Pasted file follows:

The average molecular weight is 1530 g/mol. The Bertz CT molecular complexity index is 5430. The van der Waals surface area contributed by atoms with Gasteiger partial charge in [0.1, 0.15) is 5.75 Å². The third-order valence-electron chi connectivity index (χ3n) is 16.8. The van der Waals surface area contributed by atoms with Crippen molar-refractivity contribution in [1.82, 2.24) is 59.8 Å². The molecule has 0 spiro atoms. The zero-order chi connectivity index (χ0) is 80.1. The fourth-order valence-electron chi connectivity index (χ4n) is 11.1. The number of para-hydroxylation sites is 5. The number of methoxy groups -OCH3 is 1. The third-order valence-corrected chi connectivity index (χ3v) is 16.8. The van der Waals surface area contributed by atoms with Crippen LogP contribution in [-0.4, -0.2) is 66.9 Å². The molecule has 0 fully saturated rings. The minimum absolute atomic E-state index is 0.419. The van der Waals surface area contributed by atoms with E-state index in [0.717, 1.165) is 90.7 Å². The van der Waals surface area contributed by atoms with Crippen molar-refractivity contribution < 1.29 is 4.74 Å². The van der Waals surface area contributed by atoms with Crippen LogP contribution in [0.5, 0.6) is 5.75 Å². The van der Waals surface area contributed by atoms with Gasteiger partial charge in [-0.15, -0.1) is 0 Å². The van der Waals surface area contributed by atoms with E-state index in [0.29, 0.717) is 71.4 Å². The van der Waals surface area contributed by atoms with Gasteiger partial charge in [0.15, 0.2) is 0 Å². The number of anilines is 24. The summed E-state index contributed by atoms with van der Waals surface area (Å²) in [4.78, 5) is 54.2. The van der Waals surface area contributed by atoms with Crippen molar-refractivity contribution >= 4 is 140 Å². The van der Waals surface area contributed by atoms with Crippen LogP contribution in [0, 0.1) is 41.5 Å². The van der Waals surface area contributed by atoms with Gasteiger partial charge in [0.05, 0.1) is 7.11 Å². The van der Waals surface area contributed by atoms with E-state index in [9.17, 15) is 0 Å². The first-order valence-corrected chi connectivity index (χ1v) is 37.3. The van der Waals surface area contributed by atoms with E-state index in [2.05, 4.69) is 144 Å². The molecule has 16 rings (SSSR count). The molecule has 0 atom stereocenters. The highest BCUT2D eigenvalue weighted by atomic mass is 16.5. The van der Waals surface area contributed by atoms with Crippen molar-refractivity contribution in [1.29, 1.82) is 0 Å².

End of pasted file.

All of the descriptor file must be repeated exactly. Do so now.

The average molecular weight is 1530 g/mol. The Bertz CT molecular complexity index is 5430. The van der Waals surface area contributed by atoms with Gasteiger partial charge in [0.1, 0.15) is 5.75 Å². The third-order valence-electron chi connectivity index (χ3n) is 16.8. The van der Waals surface area contributed by atoms with Crippen molar-refractivity contribution in [1.82, 2.24) is 59.8 Å². The molecule has 0 spiro atoms. The zero-order chi connectivity index (χ0) is 80.1. The fourth-order valence-electron chi connectivity index (χ4n) is 11.1. The number of para-hydroxylation sites is 5. The number of methoxy groups -OCH3 is 1. The third-order valence-corrected chi connectivity index (χ3v) is 16.8. The van der Waals surface area contributed by atoms with Crippen LogP contribution in [-0.4, -0.2) is 66.9 Å². The molecule has 0 fully saturated rings. The minimum absolute atomic E-state index is 0.419. The van der Waals surface area contributed by atoms with E-state index in [0.717, 1.165) is 90.7 Å². The van der Waals surface area contributed by atoms with Crippen molar-refractivity contribution < 1.29 is 4.74 Å². The van der Waals surface area contributed by atoms with Crippen LogP contribution in [0.5, 0.6) is 5.75 Å². The van der Waals surface area contributed by atoms with Gasteiger partial charge in [-0.15, -0.1) is 0 Å². The van der Waals surface area contributed by atoms with E-state index in [0.29, 0.717) is 71.4 Å². The van der Waals surface area contributed by atoms with Gasteiger partial charge in [0.15, 0.2) is 0 Å². The number of anilines is 24. The summed E-state index contributed by atoms with van der Waals surface area (Å²) in [4.78, 5) is 54.2. The van der Waals surface area contributed by atoms with Crippen molar-refractivity contribution >= 4 is 140 Å². The van der Waals surface area contributed by atoms with Crippen LogP contribution in [0, 0.1) is 41.5 Å². The van der Waals surface area contributed by atoms with Gasteiger partial charge in [0.05, 0.1) is 7.11 Å². The van der Waals surface area contributed by atoms with E-state index in [9.17, 15) is 0 Å². The first-order valence-corrected chi connectivity index (χ1v) is 37.3. The van der Waals surface area contributed by atoms with E-state index in [2.05, 4.69) is 144 Å². The molecule has 16 rings (SSSR count). The molecule has 0 atom stereocenters. The highest BCUT2D eigenvalue weighted by atomic mass is 16.5. The van der Waals surface area contributed by atoms with Crippen molar-refractivity contribution in [1.29, 1.82) is 0 Å².